Despite the failure of world leaders at Copenhagen, there’s hope clean renewable energy Copenhagen as green investments soar to $200 billion in 2010
These days I can’t seem to think of Copenhagen without thinking of the game charades, which our artsy-fartsy group back in college used to play every weekend – no offense to our Danish friends. But the NatGeo video above showcasing Danish families generating their own electricity through windpower is quite inspiring. I think it shows that clean renewable energy (read: zero to low carbon footprint) is something that we all should work towards from the grassroots up, and that it’s futile to pin our hopes on politicians to legislate any meaningful climate measures.
Dashed Hopes in Copenhagen
Watch: Ian Fry, climate negotiator for Tuvalu, makes an impassioned plea for his country in Copenhagen
If you’re like my friend, Nena, who was exuberant and hopeful that the world leaders would listen to the poor countries who will be hit hard with the effects of climate change and would come to a meaningful accord in Copenhagen, I can relate to how frustrating and demoralizing Cop15 must be for you. Nena works with a fisheries and water resources research facility in Kuala Lumpur and she believed in hope in Copenhagen, crying a bucket while watching the climate negotiator from Tuvalu (a low-lying island nation in the Pacific that will likely be erased from the map by rising sea levels) making an impassioned plea to president Obama and the other world leaders to save his country. We all know what happened in Copenhagen and given the urgency of the climate crisis, it’s useless to dwell on rage and despair.
There is hope.
Soaring Green Investments
Bloomberg reports that investments on renewable energy will climb to $200 billion for the first time in 2010 – INDEPENDENT of results in Copenhagen. The International Energy Agency has stated that investments must reach $430 billion a year by 2020 to reach a 50 percent chance of keeping the increase in global temperatures within 2 degrees Celsius (3.6 degrees Fahrenheit) of pre-industrial times, the Paris- based agency said, according to the report. If that is the goal, then the clean energy sector is on track.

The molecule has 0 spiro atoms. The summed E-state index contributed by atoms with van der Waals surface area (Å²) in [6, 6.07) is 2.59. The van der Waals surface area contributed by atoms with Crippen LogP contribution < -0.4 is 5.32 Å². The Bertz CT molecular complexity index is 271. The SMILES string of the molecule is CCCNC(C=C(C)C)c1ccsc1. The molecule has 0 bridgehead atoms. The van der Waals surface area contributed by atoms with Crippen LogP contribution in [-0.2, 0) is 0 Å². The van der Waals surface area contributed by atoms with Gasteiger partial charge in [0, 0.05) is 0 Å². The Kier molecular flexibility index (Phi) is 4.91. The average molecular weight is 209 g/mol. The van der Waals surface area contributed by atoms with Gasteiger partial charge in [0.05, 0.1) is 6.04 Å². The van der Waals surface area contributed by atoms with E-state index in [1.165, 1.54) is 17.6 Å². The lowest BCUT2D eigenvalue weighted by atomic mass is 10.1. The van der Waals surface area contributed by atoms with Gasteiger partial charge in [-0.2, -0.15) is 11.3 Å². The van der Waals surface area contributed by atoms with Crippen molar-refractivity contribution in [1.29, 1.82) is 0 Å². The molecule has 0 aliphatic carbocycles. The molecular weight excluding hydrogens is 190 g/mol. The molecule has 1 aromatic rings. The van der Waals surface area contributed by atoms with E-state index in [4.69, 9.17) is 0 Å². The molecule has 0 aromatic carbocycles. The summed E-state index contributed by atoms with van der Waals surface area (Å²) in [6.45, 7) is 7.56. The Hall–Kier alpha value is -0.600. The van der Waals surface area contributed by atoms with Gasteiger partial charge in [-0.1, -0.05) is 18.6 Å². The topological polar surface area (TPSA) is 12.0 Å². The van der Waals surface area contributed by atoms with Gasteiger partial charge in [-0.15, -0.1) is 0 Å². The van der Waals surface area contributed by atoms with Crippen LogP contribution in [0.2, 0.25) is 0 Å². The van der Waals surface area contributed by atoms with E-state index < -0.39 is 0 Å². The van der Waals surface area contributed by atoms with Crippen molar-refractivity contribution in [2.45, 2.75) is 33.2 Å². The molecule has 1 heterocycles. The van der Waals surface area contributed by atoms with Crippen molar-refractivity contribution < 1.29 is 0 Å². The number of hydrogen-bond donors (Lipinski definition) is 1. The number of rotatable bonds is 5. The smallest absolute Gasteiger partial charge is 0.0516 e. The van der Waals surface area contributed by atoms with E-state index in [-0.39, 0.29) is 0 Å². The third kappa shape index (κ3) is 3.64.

The rapid growth in this sector is fueled by rising demands for renewable energy from the public and the growing number of clean and renewable energy regulations being enacted worldwide. Ernst & Young has reported that over 250 climate-change regulations have been enacted worldwide including 54 in the US. There is also the growing realization that a green economy would be self-paying, lucrative, and sustainable over the long-term.
The World Turning Green
On the ground level communities like those families in Denmark are gradually shifting to clean energy sources. It’s an unstoppable trend worldwide fueled by the growing awareness of how urgent the problem of climate change is.
In the United States, reports are now coming out practically everyday of communities, counties, and states developing some kind of clean energy project in their area. High school kids successfully brought windpower to Utah, Alaska is beginning to be energized by wind turbines, residents in Sonoma county in California are building rooftop solar panels at a fever pitch, and Oregon is developing the first wave power plant in the United States.
No Leadership Required
Given how such crucial legislation as health care reform dragged on for months of useless debate in Congress only for the Senate to come up with a watered-down bill in the end, I don’t believe the Obama administration can provide the leadership to deliver any meaningful climate change legislation. What would happen is that within the next 5 to 10 years, the US, which now lags behind China in renewable investments and countries like France and Japan in renewable energy technology, will be forced to enact a sweeping climate legislation by big business – no matter who’s in power at the White House.
If the rapid pace of investments pouring into the clean energy sector as reported by Bloomberg above is any indication, it shows that big business is now realizing how rich and promising a clean energy economy would be. For the US to be able to compete in this new arena, a national carbon ceiling will have to be decided soon. That decision will have to be reached not in the Oval office or the capitol, but in the corporate board room of some power company somewhere in the US.
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